Afamasaga: Media Coverage Needs to be Done Properly

Minister of Communication, Infrastructure and Technology, Afamasaga Lepuiai Rico Tupai.

The Minister of Communication, Infrastructure and Technology, Afamasaga Rico Tupai calls media coverage of an incident during the games, very unfair. The Minister has expressed his disappointment at the angle used by the media to broadcast the incident, highlighting the news coverage does not fully capture the full story.

The incident that has gathered a growing interest on facebook, shows the Minister responding to a request by the media. See link for full footage

The Minister pointed out that their actions, and what was not shown on the footage highlights intentions to drive a negative image of his leadership.

“I think it was quite unfair in how they did it, it was pre-discussions to find out what they wanted – it’s very unfair. The footage also doesn’t show other questions asked by one of the girls – that was never shown, and those are proper answers. Their intentions were to make us look bad.”

The Minister with a background in communication highlights an important role played by the media in the country’s development, but there’s a need to do it properly. He also highlighted the need for better communication system in place to provide assistance for ministers – as he’s not the only minister that was under the same situation. View other footage

“The media is very important – the country needs to know the information. But we need to know the issue, so we can prepare.”

“Like the Prime Minister, he knows who’s coming on Monday, on Tuesday and they are able to prepare and do the background search”.

“When I’m asked a question I usually request (information) from my secretary before I can reply.”

“We don’t have a proper system in place to guide us, or provide faster information for all the ministers. I was asking them to give me time to get the details of what they(media) were asking for. But what was shown on the footage were the pre-discussions about finding out what their [media]request was”, says Afamasaga.

 “I’ve been too friendly… I don’t mind doing interviews on the spot. I really don’t mind. I’m a media person, I come from a communication background, so I understand, but just wanted to do it properly.”

“But I think we have been too lenient, and I think we need to get the questions ahead of time – for us to do our quick background search about the issue”, the minister cheerfully added.

The minister who was in a rush for official responsibilities was side tracked by the media for an interview, but was not aware of the requested issue at the time. He stated that he just needed to find out details, according to the Minister.

Afamasaga also highlighted the importance of our unique traditional approach in how we engage the leaders, as part of the incident was influenced by overseas media.

 “These are tactics by overseas media, not our ways, the local media understands that – we must be respectful in our ways. If it was done by local guys(media) they would have been respectful”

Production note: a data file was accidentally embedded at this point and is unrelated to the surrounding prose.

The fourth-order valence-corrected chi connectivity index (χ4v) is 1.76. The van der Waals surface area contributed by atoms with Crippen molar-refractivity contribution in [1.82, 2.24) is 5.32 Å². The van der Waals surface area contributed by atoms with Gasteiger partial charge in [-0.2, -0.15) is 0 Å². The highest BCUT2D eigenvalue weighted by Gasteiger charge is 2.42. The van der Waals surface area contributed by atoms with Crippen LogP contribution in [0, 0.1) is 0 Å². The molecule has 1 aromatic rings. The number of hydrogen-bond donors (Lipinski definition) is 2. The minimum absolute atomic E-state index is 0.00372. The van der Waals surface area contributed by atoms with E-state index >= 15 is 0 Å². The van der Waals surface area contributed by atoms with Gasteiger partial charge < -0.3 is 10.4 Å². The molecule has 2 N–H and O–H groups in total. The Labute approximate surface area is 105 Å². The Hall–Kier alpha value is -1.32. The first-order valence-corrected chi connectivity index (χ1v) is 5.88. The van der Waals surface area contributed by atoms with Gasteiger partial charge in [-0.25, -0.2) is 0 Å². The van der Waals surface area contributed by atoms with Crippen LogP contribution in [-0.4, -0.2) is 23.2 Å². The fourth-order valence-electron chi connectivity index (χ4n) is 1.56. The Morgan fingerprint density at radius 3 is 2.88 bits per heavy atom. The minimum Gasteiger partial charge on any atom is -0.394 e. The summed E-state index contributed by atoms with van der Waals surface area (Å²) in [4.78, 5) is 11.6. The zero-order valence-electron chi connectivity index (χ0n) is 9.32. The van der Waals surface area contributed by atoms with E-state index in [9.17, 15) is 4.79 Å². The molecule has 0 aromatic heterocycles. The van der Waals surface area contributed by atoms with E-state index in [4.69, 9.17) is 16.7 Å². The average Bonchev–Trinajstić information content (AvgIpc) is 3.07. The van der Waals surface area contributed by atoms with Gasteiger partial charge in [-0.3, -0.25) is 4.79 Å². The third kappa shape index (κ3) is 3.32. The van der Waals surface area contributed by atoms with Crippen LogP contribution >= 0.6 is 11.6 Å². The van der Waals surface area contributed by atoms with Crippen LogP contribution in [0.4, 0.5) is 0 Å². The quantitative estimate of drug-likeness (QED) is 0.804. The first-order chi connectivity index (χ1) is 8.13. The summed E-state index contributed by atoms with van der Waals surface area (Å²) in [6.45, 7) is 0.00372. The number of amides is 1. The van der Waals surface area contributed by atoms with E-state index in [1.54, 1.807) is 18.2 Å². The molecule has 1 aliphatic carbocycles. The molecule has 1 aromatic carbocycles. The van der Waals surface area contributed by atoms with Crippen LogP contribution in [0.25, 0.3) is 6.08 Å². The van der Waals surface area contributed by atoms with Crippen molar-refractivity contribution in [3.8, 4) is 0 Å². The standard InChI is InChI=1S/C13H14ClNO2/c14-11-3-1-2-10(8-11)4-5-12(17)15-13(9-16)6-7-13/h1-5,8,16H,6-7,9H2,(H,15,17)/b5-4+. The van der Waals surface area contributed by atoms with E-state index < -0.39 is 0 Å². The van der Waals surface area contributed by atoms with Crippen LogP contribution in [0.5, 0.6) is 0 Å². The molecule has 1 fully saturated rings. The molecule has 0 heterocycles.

“If it was done properly I would have given detailed answers”.

The minister expresses his strong support behind disseminating the information for everyone. He made it clear that information is free, and they open their doors to everyone. There’s also confidential information, but for important reasons. He also mentioned the change in thinking by the Government towards information sharing.

 “But we encourage quick contact and easy contact by everyone, just like how we face issues with everyone every day.

“Before us, CEO’s and ministers were not allowed to talk to the media directly. The issues were to go to the Prime Minister.”

“We have an open door policy now – where we look to welcome everyone. We open our doors to everyone. Whoever comes in and wants to discuss something, we open our doors.”

The minister also noted better means for future situations, and advises his fellow colleagues to make arrangements as he believes it’s a better way forward for these situations.

 “But it’s also time for Government to do some orientation programmes in terms of guidance for media – not necessarily about who to refer the issue to, but preparing ministers on how to face media. What and how to respond to questions, and guiding steps. Like step 1, how to respond to questions and 2, 3, 4, 5… because sometimes we end up looking very bad. It’s about properly setting yourself up to face media.”

“But there are issues that can’t be public because there is an important need for, and people need to understand.”

Mr. Tupa’i stated that this issue doesn’t take much of his focus from carrying out his responsibilities.

 “These things are not worth losing sleep over it, it’s just about having the right attitude and keep smiling.”

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